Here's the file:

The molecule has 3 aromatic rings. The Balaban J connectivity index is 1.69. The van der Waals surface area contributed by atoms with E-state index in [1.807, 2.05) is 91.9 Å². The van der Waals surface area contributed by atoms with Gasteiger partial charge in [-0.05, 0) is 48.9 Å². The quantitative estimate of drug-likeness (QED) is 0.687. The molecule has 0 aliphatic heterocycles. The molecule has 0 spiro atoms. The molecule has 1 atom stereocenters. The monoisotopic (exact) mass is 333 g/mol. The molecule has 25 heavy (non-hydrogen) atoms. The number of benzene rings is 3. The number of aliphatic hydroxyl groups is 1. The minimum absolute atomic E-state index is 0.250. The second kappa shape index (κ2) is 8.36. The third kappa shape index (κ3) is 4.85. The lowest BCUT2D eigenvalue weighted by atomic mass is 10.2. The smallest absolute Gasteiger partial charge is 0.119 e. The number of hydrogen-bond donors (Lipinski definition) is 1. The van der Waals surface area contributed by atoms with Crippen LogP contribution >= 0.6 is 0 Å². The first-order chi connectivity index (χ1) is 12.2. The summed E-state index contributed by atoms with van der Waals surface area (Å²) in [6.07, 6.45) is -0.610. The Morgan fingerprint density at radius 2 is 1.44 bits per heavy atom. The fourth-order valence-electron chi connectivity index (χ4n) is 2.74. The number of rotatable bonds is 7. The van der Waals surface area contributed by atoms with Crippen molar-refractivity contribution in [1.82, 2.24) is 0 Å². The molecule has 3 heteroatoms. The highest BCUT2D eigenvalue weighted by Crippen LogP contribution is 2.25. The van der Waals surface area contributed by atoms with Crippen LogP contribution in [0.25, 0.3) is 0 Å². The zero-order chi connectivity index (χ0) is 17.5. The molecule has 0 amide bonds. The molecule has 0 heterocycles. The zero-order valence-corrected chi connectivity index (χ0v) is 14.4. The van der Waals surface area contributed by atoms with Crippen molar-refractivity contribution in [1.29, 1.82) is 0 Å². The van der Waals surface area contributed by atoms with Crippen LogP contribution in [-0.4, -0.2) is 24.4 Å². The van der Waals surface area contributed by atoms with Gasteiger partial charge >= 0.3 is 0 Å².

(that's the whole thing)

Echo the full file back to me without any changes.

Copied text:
The molecule has 3 aromatic rings. The Balaban J connectivity index is 1.69. The van der Waals surface area contributed by atoms with E-state index in [1.807, 2.05) is 91.9 Å². The van der Waals surface area contributed by atoms with Gasteiger partial charge in [-0.05, 0) is 48.9 Å². The quantitative estimate of drug-likeness (QED) is 0.687. The molecule has 0 aliphatic heterocycles. The molecule has 0 spiro atoms. The molecule has 1 atom stereocenters. The monoisotopic (exact) mass is 333 g/mol. The molecule has 25 heavy (non-hydrogen) atoms. The number of benzene rings is 3. The number of aliphatic hydroxyl groups is 1. The minimum absolute atomic E-state index is 0.250. The second kappa shape index (κ2) is 8.36. The third kappa shape index (κ3) is 4.85. The lowest BCUT2D eigenvalue weighted by atomic mass is 10.2. The smallest absolute Gasteiger partial charge is 0.119 e. The number of hydrogen-bond donors (Lipinski definition) is 1. The van der Waals surface area contributed by atoms with Crippen LogP contribution >= 0.6 is 0 Å². The first-order chi connectivity index (χ1) is 12.2. The summed E-state index contributed by atoms with van der Waals surface area (Å²) in [6.07, 6.45) is -0.610. The Morgan fingerprint density at radius 2 is 1.44 bits per heavy atom. The fourth-order valence-electron chi connectivity index (χ4n) is 2.74. The number of rotatable bonds is 7. The van der Waals surface area contributed by atoms with Crippen molar-refractivity contribution in [1.82, 2.24) is 0 Å². The molecule has 3 heteroatoms. The highest BCUT2D eigenvalue weighted by Crippen LogP contribution is 2.25. The van der Waals surface area contributed by atoms with Crippen LogP contribution in [0.25, 0.3) is 0 Å². The zero-order chi connectivity index (χ0) is 17.5. The molecule has 0 amide bonds. The molecule has 0 heterocycles. The zero-order valence-corrected chi connectivity index (χ0v) is 14.4. The van der Waals surface area contributed by atoms with Crippen molar-refractivity contribution in [1.29, 1.82) is 0 Å². The van der Waals surface area contributed by atoms with Crippen LogP contribution in [-0.4, -0.2) is 24.4 Å². The van der Waals surface area contributed by atoms with Gasteiger partial charge >= 0.3 is 0 Å².